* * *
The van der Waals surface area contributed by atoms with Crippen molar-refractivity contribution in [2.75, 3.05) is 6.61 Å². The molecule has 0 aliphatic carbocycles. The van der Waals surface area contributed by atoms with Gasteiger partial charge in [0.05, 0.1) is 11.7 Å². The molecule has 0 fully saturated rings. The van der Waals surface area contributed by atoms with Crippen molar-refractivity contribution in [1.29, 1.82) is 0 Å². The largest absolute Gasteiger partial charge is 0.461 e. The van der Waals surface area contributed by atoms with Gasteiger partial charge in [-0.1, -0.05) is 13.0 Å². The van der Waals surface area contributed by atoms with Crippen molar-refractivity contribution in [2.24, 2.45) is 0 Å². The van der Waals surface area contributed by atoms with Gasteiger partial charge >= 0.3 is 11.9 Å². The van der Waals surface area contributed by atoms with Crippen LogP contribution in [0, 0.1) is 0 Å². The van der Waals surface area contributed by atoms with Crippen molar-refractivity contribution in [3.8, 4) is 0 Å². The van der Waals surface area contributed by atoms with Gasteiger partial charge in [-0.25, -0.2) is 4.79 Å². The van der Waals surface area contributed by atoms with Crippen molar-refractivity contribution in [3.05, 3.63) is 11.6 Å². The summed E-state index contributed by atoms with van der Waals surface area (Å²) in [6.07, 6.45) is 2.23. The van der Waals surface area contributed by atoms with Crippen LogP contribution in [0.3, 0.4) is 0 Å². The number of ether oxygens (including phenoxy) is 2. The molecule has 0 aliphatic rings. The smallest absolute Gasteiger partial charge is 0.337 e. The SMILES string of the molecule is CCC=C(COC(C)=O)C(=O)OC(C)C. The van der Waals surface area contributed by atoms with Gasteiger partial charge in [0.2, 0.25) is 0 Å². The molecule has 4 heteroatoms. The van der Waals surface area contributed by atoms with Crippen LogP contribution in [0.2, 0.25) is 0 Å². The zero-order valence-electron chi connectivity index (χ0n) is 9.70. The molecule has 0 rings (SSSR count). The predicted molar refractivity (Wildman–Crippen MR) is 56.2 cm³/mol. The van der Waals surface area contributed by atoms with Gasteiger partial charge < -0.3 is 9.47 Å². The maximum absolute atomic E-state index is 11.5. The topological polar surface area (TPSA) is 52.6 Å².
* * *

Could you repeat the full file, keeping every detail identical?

The van der Waals surface area contributed by atoms with Crippen molar-refractivity contribution in [2.75, 3.05) is 6.61 Å². The molecule has 0 aliphatic carbocycles. The van der Waals surface area contributed by atoms with Gasteiger partial charge in [0.05, 0.1) is 11.7 Å². The molecule has 0 fully saturated rings. The van der Waals surface area contributed by atoms with Crippen molar-refractivity contribution in [1.29, 1.82) is 0 Å². The largest absolute Gasteiger partial charge is 0.461 e. The van der Waals surface area contributed by atoms with Gasteiger partial charge in [-0.1, -0.05) is 13.0 Å². The van der Waals surface area contributed by atoms with Crippen molar-refractivity contribution in [2.24, 2.45) is 0 Å². The van der Waals surface area contributed by atoms with Gasteiger partial charge >= 0.3 is 11.9 Å². The van der Waals surface area contributed by atoms with Crippen LogP contribution in [0, 0.1) is 0 Å². The van der Waals surface area contributed by atoms with Crippen molar-refractivity contribution in [3.8, 4) is 0 Å². The van der Waals surface area contributed by atoms with Gasteiger partial charge in [-0.25, -0.2) is 4.79 Å². The van der Waals surface area contributed by atoms with Crippen molar-refractivity contribution in [3.05, 3.63) is 11.6 Å². The summed E-state index contributed by atoms with van der Waals surface area (Å²) in [6.07, 6.45) is 2.23. The van der Waals surface area contributed by atoms with Crippen LogP contribution in [0.3, 0.4) is 0 Å². The number of ether oxygens (including phenoxy) is 2. The molecule has 0 aliphatic rings. The smallest absolute Gasteiger partial charge is 0.337 e. The SMILES string of the molecule is CCC=C(COC(C)=O)C(=O)OC(C)C. The van der Waals surface area contributed by atoms with Gasteiger partial charge in [0.2, 0.25) is 0 Å². The molecule has 4 heteroatoms. The van der Waals surface area contributed by atoms with Crippen LogP contribution in [0.2, 0.25) is 0 Å². The zero-order valence-electron chi connectivity index (χ0n) is 9.70. The molecule has 0 rings (SSSR count). The predicted molar refractivity (Wildman–Crippen MR) is 56.2 cm³/mol. The van der Waals surface area contributed by atoms with Gasteiger partial charge < -0.3 is 9.47 Å². The maximum absolute atomic E-state index is 11.5. The topological polar surface area (TPSA) is 52.6 Å².